Are Breed-Specific Laws Effective?

Several years ago I was walking up Third Avenue in New York City to see a young adult beating his puppy with a cleated shoe.  When I stopped to confront this person, he shouted the worst chain of profanity I ever heard–and then continued to beat the puppy.

While animal abuse is reprehensible on all levels and for all breeds, this puppy was one that’s specifically targeted for ban by some states–the pit bull.

Now, my cousin has a pit bull who is one of the friendliest, nicest, most loyal dogs around.  And Logan (the pit bull) seems to have only one mood:Joyful. A few weeks ago, Logan put himself in grave danger to protect his family; they were all out in the yard and this very big, very scary black bear came out of the woods–standing upright on his hind legs.  Logan, who was in the house, spotted the bear, tore out of the house, opened the door (yes, he knows how to do that!) and chased the bear back into the woods.  Moments later, he returned, unscathed.

This is Logan, a pit bull mix (we think he has Black Lab in him, but no one is really sure.)

While dogs who attack people or other animals, are real and often serious problems in communities across the country, how to best address dangerous and potentially dangerous dogs is a complex–and emotional–issue.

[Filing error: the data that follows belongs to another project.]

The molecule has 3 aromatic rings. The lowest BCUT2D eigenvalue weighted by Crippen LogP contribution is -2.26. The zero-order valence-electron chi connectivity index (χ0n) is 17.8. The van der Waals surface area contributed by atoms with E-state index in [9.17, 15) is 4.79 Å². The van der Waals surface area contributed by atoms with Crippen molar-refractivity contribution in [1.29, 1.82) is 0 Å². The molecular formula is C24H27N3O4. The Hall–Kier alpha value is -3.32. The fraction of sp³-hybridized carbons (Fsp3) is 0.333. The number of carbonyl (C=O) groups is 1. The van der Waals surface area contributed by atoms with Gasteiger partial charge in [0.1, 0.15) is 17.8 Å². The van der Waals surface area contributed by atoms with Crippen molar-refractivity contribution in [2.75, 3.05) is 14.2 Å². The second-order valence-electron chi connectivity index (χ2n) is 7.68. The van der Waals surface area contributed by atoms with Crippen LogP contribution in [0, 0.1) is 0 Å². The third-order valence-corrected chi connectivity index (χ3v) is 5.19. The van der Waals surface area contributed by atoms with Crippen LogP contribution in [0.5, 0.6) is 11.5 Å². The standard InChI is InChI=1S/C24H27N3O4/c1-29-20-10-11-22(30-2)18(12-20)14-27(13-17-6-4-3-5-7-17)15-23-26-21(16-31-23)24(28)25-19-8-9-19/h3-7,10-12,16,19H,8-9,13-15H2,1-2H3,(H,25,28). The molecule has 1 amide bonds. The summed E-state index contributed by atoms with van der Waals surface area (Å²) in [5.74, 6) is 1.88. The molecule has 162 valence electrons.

Some city/municipal governments have enacted breed-specific laws (BSL), a term for laws that either regulate or ban certain breeds completely in the hopes of reducing dog attacks. Some of the targeted breeds include American Pit bull Terriers; Rottweilers; Doberman Pinchers; German Shepherds; Dalmatians; Chow Chows;  English Bull Terriers and American Staffordshire Terriers.

One wonders about the effectiveness of breed-specific legislation—or, as they should truly be called–breed-discriminatory laws; for instance, St. George’s County, MD spends $250,000 annually to enforce their ban on pit bulls; yet, a 2003 survey conducted by the county indicated that the community was no safer, despite the attempt.  Incidentally, New York, Texas and Illinois prohibits breed-specific legislation.

How much should the owner be held responsible? After all, some just let their dogs off the leash to roam unsupervised, even when they know there could be a problem. Sometimes, also, the dog can be just beaten and tortured so much he becomes fearful and aggressive toward any human being–I wouldn’t be at all surprised to hear that was the case of the animal I saw being beaten on Third Avenue.

And let’s remember that this problem doesn’t pertain only to dogs; a deli on my block had a mouse problem so they harbored a cat. A hungry cat would be a more effective hunter, they thought, so they never fed it.  Needless to say, the cat was out of its mind and once, when I was walking my dog, it shot out of the deli to get my dog.  I lifted my dog over my head to protect it and, as a result, I was severely clawed and bitten; since the cat owner refused to release any information on the cat’s health, the CDC recommended that I start on a series of rabies vaccines. Incidentally, the deli workers just stood and watched, not offering to help, because their boss ” was an a******  and deserved to get in trouble.

What do you think?

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